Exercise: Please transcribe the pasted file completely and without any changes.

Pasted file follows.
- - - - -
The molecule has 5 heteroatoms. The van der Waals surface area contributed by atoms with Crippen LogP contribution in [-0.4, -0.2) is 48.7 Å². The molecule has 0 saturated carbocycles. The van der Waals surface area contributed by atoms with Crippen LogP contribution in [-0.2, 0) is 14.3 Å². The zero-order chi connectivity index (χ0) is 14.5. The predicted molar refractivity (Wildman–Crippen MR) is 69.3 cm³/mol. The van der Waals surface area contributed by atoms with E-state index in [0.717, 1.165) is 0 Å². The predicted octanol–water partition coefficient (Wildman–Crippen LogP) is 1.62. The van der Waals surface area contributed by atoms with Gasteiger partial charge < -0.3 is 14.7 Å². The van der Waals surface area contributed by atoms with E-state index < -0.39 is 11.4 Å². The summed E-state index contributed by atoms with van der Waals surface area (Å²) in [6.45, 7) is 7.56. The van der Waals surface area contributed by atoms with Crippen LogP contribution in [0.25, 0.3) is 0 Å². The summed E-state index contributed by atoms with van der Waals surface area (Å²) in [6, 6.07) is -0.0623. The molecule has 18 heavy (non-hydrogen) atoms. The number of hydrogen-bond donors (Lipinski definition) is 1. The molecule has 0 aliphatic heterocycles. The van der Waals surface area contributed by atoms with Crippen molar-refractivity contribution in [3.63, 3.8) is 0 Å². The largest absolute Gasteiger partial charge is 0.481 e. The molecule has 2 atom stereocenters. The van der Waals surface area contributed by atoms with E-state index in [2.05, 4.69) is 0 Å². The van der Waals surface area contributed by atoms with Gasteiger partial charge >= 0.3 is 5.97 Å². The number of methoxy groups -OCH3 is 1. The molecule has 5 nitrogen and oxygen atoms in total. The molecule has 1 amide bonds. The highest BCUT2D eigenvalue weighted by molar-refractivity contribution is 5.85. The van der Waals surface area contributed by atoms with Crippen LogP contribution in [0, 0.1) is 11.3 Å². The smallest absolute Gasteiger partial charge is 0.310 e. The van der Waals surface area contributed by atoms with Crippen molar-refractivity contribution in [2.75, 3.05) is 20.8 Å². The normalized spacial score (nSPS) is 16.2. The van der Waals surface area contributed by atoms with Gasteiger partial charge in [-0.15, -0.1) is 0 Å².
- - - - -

The molecule has 5 heteroatoms. The van der Waals surface area contributed by atoms with Crippen LogP contribution in [-0.4, -0.2) is 48.7 Å². The molecule has 0 saturated carbocycles. The van der Waals surface area contributed by atoms with Crippen LogP contribution in [-0.2, 0) is 14.3 Å². The zero-order chi connectivity index (χ0) is 14.5. The predicted molar refractivity (Wildman–Crippen MR) is 69.3 cm³/mol. The van der Waals surface area contributed by atoms with E-state index in [0.717, 1.165) is 0 Å². The predicted octanol–water partition coefficient (Wildman–Crippen LogP) is 1.62. The van der Waals surface area contributed by atoms with Gasteiger partial charge < -0.3 is 14.7 Å². The van der Waals surface area contributed by atoms with E-state index < -0.39 is 11.4 Å². The summed E-state index contributed by atoms with van der Waals surface area (Å²) in [6.45, 7) is 7.56. The van der Waals surface area contributed by atoms with Crippen LogP contribution in [0.25, 0.3) is 0 Å². The summed E-state index contributed by atoms with van der Waals surface area (Å²) in [6, 6.07) is -0.0623. The molecule has 18 heavy (non-hydrogen) atoms. The number of hydrogen-bond donors (Lipinski definition) is 1. The molecule has 0 aliphatic heterocycles. The van der Waals surface area contributed by atoms with Crippen molar-refractivity contribution in [3.63, 3.8) is 0 Å². The largest absolute Gasteiger partial charge is 0.481 e. The molecule has 2 atom stereocenters. The van der Waals surface area contributed by atoms with E-state index in [2.05, 4.69) is 0 Å². The van der Waals surface area contributed by atoms with Gasteiger partial charge >= 0.3 is 5.97 Å². The number of methoxy groups -OCH3 is 1. The molecule has 5 nitrogen and oxygen atoms in total. The molecule has 1 amide bonds. The highest BCUT2D eigenvalue weighted by molar-refractivity contribution is 5.85. The van der Waals surface area contributed by atoms with Crippen LogP contribution in [0, 0.1) is 11.3 Å². The smallest absolute Gasteiger partial charge is 0.310 e. The van der Waals surface area contributed by atoms with Crippen molar-refractivity contribution in [2.75, 3.05) is 20.8 Å². The normalized spacial score (nSPS) is 16.2. The van der Waals surface area contributed by atoms with Gasteiger partial charge in [-0.15, -0.1) is 0 Å².